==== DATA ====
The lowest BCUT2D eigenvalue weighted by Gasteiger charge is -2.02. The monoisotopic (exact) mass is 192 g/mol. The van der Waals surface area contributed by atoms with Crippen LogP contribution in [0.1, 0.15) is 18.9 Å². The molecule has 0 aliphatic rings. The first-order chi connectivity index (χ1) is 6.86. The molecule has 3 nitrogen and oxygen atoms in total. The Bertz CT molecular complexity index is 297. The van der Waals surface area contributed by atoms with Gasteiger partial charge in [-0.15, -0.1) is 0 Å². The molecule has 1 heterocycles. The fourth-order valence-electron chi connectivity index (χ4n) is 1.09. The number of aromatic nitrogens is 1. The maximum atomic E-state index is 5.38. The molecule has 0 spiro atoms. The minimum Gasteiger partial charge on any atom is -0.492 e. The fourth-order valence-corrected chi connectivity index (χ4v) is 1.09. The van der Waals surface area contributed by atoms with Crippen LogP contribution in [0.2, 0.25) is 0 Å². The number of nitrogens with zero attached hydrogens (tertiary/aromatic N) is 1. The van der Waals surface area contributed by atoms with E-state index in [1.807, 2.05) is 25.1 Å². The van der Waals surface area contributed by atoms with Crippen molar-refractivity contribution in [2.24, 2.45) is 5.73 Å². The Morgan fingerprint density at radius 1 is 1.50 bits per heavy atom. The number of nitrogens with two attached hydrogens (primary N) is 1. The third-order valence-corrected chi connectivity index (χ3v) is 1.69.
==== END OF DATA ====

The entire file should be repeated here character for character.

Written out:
The lowest BCUT2D eigenvalue weighted by Gasteiger charge is -2.02. The monoisotopic (exact) mass is 192 g/mol. The van der Waals surface area contributed by atoms with Crippen LogP contribution in [0.1, 0.15) is 18.9 Å². The molecule has 0 aliphatic rings. The first-order chi connectivity index (χ1) is 6.86. The molecule has 3 nitrogen and oxygen atoms in total. The Bertz CT molecular complexity index is 297. The van der Waals surface area contributed by atoms with Gasteiger partial charge in [-0.15, -0.1) is 0 Å². The molecule has 1 heterocycles. The fourth-order valence-electron chi connectivity index (χ4n) is 1.09. The number of aromatic nitrogens is 1. The maximum atomic E-state index is 5.38. The molecule has 0 spiro atoms. The minimum Gasteiger partial charge on any atom is -0.492 e. The fourth-order valence-corrected chi connectivity index (χ4v) is 1.09. The van der Waals surface area contributed by atoms with Crippen LogP contribution in [0.2, 0.25) is 0 Å². The number of nitrogens with zero attached hydrogens (tertiary/aromatic N) is 1. The van der Waals surface area contributed by atoms with E-state index in [1.807, 2.05) is 25.1 Å². The van der Waals surface area contributed by atoms with Crippen molar-refractivity contribution in [2.24, 2.45) is 5.73 Å². The Morgan fingerprint density at radius 1 is 1.50 bits per heavy atom. The number of nitrogens with two attached hydrogens (primary N) is 1. The third-order valence-corrected chi connectivity index (χ3v) is 1.69.